Zeta-Jones may help dispel stigma of bipolar disorder
Oscar-winning actress Catherine Zeta-Jones suffers from bipolar disorder, and checked herself into a mental health facility earlier this month, her publicist has confirmed.
The news may be shocking to fans who associate the actress and wife of Michael Douglas with her image of polished glamour. But bipolar disorder – which used to be called manic depression – can take many different forms, psychiatrist Gail Saltz told TODAY.
"It can look like a very high-functioning person who is just super 'up,' " Saltz said.
Zeta-Jones is diagnosed with bipolar II disorder, which is less severe than bipolar I. People with her condition swing between major depression and what’s called hypomania, which can include intense irritability, sleeplessness, relentless optimism or grandiose elation.
Zeta-Jones’s publicist, CeCe Yorke, blamed stress for the actress’s recent hospital stay. In the past year, her husband was diagnosed with advanced throat cancer; he’s also been battling a lawsuit from his ex-wife seeking half of his recent movie earnings. Zeta-Jones and Douglas have two children, ages 7 and 10.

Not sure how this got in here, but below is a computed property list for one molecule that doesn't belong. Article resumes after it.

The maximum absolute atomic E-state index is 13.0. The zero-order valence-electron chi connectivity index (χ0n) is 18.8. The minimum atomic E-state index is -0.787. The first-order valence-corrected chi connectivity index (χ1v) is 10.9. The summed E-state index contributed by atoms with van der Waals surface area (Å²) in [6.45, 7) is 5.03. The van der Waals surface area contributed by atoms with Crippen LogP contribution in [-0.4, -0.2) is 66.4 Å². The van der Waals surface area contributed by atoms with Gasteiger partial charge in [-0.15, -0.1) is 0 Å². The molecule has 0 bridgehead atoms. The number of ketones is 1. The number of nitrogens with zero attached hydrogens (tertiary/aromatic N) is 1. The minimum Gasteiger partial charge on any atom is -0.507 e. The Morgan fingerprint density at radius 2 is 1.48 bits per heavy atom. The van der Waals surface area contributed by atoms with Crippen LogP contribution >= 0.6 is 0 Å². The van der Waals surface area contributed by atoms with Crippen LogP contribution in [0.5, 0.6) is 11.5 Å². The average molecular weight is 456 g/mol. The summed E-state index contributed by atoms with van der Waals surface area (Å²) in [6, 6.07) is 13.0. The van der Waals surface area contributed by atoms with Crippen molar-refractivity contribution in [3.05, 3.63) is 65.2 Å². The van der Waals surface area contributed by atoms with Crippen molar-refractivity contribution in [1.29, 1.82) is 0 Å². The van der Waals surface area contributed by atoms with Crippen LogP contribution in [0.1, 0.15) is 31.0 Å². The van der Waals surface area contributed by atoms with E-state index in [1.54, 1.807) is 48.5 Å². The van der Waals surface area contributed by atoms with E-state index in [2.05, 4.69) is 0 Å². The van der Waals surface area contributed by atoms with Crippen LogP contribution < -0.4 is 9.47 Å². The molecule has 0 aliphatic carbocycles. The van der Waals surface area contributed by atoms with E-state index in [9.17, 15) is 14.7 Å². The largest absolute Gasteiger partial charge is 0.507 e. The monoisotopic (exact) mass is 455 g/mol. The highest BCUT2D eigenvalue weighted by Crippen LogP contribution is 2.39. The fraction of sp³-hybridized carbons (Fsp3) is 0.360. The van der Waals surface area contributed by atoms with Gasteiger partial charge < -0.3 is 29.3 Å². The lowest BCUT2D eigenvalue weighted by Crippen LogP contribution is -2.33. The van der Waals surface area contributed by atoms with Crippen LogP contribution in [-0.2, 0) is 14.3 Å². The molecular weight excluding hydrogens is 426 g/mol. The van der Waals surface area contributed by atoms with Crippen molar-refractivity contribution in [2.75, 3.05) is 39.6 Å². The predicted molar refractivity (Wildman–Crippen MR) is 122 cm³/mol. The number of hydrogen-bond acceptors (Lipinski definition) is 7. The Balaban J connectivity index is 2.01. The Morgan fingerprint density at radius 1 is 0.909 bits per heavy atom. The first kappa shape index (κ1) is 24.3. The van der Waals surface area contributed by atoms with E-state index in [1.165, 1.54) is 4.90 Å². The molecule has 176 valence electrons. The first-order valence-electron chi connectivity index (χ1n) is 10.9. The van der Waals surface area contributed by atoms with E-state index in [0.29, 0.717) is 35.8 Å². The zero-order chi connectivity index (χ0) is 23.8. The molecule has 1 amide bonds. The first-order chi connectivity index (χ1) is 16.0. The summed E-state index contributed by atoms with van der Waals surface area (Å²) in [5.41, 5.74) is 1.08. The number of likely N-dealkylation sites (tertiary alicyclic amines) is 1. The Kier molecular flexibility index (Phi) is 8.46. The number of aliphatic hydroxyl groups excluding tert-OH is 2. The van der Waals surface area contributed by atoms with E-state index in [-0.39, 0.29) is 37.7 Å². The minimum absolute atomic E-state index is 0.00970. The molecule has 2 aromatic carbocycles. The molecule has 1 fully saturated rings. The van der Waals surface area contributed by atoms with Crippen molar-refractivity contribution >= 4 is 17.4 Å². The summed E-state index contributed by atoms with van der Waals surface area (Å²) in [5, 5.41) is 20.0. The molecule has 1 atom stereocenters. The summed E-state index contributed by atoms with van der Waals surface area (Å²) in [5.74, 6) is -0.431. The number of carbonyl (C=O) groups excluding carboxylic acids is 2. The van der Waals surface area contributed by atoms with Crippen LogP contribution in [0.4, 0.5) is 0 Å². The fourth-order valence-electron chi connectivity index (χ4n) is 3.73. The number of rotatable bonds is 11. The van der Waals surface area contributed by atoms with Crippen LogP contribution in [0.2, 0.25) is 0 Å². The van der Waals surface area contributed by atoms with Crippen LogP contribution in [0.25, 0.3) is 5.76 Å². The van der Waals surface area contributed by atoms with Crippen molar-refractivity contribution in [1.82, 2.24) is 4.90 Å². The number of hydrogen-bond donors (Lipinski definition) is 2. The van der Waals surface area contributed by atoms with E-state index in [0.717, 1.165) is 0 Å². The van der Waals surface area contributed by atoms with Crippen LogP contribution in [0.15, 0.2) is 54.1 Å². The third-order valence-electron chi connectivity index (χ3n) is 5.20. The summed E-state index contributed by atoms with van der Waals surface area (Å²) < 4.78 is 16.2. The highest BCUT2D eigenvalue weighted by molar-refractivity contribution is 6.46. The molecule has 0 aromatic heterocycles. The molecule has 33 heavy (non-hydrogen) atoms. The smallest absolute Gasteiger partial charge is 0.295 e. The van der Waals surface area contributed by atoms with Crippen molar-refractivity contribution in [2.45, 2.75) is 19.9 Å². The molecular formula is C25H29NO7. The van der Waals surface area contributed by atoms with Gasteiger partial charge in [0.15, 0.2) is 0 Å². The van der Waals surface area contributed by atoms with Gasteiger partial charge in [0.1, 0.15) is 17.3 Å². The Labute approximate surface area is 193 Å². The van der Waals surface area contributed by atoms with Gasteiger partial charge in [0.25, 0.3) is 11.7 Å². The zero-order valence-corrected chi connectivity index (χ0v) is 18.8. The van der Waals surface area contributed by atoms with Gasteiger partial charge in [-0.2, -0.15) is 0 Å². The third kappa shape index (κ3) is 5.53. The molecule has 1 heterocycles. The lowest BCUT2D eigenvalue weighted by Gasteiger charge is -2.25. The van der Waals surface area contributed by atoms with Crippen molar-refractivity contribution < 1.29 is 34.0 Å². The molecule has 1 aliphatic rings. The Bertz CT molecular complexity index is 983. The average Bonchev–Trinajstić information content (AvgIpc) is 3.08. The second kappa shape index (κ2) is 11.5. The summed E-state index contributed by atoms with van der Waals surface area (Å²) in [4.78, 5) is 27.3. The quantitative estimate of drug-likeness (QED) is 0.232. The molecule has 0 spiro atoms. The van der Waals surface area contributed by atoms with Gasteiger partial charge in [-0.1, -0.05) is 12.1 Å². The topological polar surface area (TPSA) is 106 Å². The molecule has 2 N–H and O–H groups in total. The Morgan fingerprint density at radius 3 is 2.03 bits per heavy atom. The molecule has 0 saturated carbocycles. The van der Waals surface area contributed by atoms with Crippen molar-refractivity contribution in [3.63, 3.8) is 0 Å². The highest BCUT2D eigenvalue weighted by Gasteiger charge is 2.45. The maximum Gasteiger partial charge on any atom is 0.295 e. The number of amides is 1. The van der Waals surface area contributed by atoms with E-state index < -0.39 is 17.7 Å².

Stress can indeed be a trigger for bipolar episodes, Dr. Nancy Snyderman, NBC’s chief medical editor, told TODAY. And a brief stay in a hospital would not be uncommon, either to bring a manic episode under control, or to tune-up medications for more effective treatment, Snyderman and Saltz noted. Bipolar disorder can usually be controlled with a combination of medication and therapy. Lithium is one of the most common treatments.
Researchers aren’t quite sure what causes bipolar disorder -- a combination of genetic and environmental factors seem to come into play. They do know the disorder is associated with an imbalance in the brain chemicals called neurotransmitters.
Bipolar disorder affects about 2.5 percent of the U.S. population, around 6 million people. Mental-health advocates hope Zeta-Jones’s public struggle will help dispel some of the myths and fears about mental illness.
"There is a ridiculous stigma in this country about this," Snyderman said. "We have to get over it. People get sick, our job as doctors is to get them well."
Saltz applauded Zeta-Jones for announcing that she has bipolar disorder after the National Enquirer reported that she had checked in to a psychiatric hospital.
"I think it’s tremendously brave of her to come forward and I’m delighted that she’s doing that," Saltz said. "There are many people getting a new diagnosis, and we want them to know they have every hope, if they get treatment, of having wonderfully productive lives."
Yorke, Zeta-Jones’s publicist, said the 41-year-old actress is "feeling great and looking forward to starting work this week on her two upcoming films."